The famous rowing duel between Cambridge and Oxford is back, but not in its usual home

The Cambridge-Oxford boat race will return this year after being canceled in 2020 due to the pandemic – and it will take place in Cambridgeshire

In place of the glorious Thames in London, the Blue Boats will line the River Great Ouse among the vast, windswept moors of Ely

The change came due to strict social distancing requirements and repair work on Hammersmith Bridge and is said to be temporary – only for 2021

During the race usually more than 250000 people across the Thames, no spectators are allowed near the banks of the arrow-straight stretch of Great Ouse

But, like every year, the event will be televised so you can still put your feet up and watch the boys and girls give it their all on the troubled water

The boat race 2021 will be broadcast live on BBC One from 3 p.m. to 5 p.m. April

This year the rowing competition is between Queen Adelaide Bridge, where the race begins, and the Sandhill Bridge in Littleport, which is just over three miles (89 km) instead of the usual 42 miles (68 km) / p>

Spectators are not allowed to gather on the banks and bridges, and footpaths are closed

However, this is not the first time the Great Ouse has hosted the boat race – not even the second time

It first happened in 1944, when World War II was still devastated worldwide. University teams unofficially sped along the Adelaide Straight in the opposite direction from where they are today. For the record, Oxford

The 1944 race was recreated 60 years later in 2004 by a group called Diamond 44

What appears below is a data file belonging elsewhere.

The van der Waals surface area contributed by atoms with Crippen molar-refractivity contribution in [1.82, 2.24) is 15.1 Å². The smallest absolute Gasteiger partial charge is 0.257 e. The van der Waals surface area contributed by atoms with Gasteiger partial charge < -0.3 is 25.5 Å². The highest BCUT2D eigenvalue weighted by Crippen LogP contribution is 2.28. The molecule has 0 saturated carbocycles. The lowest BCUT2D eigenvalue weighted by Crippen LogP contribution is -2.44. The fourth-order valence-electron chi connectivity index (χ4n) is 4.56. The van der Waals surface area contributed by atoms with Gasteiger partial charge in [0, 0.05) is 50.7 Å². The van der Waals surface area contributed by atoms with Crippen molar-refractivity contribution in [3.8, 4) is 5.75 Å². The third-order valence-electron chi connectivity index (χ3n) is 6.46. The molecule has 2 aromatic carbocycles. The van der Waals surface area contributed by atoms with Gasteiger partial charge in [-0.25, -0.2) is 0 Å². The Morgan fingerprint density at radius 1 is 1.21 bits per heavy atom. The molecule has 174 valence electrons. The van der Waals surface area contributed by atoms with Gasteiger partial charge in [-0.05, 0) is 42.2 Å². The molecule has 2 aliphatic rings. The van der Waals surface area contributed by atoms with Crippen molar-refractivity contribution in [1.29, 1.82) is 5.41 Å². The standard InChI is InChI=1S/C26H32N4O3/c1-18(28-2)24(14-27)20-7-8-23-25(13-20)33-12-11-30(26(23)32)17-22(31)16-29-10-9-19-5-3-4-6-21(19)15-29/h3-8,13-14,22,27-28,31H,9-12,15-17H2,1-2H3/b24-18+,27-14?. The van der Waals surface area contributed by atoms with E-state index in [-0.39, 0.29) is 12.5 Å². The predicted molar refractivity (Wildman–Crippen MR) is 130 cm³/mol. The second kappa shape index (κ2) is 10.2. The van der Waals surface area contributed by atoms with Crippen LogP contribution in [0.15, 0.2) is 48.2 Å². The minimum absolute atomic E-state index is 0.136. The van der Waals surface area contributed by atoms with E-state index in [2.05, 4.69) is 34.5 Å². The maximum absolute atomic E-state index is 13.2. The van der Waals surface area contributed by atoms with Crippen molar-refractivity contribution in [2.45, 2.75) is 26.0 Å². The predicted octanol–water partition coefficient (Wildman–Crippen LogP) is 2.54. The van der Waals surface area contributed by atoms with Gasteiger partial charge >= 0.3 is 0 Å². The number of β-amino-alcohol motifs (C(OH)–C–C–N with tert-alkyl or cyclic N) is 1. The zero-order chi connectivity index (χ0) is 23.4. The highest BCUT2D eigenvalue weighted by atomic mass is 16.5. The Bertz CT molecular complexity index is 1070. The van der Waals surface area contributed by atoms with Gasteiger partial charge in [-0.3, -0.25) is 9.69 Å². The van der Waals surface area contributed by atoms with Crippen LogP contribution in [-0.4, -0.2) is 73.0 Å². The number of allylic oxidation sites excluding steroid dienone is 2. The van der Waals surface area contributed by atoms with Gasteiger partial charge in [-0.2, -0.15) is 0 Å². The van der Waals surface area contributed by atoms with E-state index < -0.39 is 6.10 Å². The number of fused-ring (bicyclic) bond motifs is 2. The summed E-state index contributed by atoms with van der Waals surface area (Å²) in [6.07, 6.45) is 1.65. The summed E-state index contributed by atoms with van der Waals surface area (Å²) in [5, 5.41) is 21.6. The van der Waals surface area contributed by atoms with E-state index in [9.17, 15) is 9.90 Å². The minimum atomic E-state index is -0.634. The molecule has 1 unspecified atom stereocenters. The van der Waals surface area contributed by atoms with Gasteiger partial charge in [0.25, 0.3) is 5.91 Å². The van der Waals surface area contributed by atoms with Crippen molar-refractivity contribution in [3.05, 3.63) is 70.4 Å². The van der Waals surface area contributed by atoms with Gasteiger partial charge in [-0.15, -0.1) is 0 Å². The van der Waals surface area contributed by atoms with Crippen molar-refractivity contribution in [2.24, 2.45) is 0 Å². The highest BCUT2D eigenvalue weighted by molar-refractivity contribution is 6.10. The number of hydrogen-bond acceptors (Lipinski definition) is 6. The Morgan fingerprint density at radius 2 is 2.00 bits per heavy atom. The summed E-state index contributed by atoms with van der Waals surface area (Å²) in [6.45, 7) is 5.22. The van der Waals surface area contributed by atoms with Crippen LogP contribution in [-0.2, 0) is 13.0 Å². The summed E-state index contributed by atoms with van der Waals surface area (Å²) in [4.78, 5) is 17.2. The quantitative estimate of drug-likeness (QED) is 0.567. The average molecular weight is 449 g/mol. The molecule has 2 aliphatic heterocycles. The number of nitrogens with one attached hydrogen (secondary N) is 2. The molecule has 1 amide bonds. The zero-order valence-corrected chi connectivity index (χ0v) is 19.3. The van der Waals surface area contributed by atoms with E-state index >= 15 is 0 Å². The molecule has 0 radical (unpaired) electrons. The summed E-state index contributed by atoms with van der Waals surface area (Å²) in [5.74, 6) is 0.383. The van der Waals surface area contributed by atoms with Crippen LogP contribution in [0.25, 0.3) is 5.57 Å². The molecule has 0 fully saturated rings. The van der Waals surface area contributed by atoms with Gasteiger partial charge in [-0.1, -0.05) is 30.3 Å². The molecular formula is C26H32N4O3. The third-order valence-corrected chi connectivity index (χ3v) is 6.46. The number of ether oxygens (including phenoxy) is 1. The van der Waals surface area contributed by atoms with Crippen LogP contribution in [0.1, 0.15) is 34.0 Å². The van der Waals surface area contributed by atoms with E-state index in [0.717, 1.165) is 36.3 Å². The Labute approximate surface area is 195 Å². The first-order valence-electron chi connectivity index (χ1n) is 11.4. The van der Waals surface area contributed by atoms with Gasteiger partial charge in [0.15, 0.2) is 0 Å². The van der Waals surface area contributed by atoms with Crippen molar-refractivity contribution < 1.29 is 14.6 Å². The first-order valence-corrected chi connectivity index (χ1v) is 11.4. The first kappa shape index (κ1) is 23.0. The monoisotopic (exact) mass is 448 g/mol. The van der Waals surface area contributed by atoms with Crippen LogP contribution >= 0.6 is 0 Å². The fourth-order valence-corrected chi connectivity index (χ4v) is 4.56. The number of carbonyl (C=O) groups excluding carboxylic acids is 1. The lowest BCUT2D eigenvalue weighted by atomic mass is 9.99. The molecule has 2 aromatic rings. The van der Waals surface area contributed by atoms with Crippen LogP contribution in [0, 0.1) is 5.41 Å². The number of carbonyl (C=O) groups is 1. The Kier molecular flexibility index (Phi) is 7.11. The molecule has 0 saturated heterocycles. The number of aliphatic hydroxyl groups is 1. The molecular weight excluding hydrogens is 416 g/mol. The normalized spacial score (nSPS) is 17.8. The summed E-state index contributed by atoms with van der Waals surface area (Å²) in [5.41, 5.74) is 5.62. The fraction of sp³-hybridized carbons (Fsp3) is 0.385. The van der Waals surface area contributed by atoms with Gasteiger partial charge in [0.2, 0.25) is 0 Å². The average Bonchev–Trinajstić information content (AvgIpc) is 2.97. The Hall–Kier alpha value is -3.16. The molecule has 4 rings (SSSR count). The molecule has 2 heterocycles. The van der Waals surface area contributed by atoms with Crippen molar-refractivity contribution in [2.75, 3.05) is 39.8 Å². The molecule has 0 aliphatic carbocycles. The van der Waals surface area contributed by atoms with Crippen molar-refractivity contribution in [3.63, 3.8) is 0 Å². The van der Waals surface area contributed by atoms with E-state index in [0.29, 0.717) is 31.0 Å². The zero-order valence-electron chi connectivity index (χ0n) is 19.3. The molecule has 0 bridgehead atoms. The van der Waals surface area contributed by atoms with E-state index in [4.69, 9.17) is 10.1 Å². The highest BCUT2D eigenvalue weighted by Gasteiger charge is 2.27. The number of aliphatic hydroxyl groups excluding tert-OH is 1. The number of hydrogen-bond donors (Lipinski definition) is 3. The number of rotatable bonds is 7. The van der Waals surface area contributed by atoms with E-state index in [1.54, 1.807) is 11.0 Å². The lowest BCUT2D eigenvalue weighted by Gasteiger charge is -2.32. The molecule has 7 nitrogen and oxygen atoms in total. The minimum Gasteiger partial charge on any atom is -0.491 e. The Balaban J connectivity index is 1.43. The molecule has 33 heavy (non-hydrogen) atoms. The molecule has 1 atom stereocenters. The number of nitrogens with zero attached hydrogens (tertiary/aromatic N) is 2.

Cambridge colleague Charles Merivale and Harrow School and Oxford friend Charles Wordsworth decided to hold a competition in 1829. The invitation read: “The University of Cambridge hereby invites the University of Oxford to hold a match over the following Easter break row in or near London, each in a boat with eight oars “

Of course women were not allowed back then. The first women’s race in 1927 was greeted with “large and hostile crowds on the towpath” Worse still, it was a race where the two crews were not allowed onto the river at the same time – instead, they were judged on “time and style”

The event now consists of four races – two men and two women The Blue Boat races are the races for men and women between the top crews or “First Boats” from Oxford and Cambridge These are the televised

The other two races take place between the “reserve crews” or “second boats” The Oxford men’s reserve crew is called Isis, the Cambridge men’s gold crew, the Oxford women’s reserve crew is called Osiris, and the Cambridge women’s reserve crew is called Blondie

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Boat races 2021

World news – GB – TV program for boat races as an event in Cambs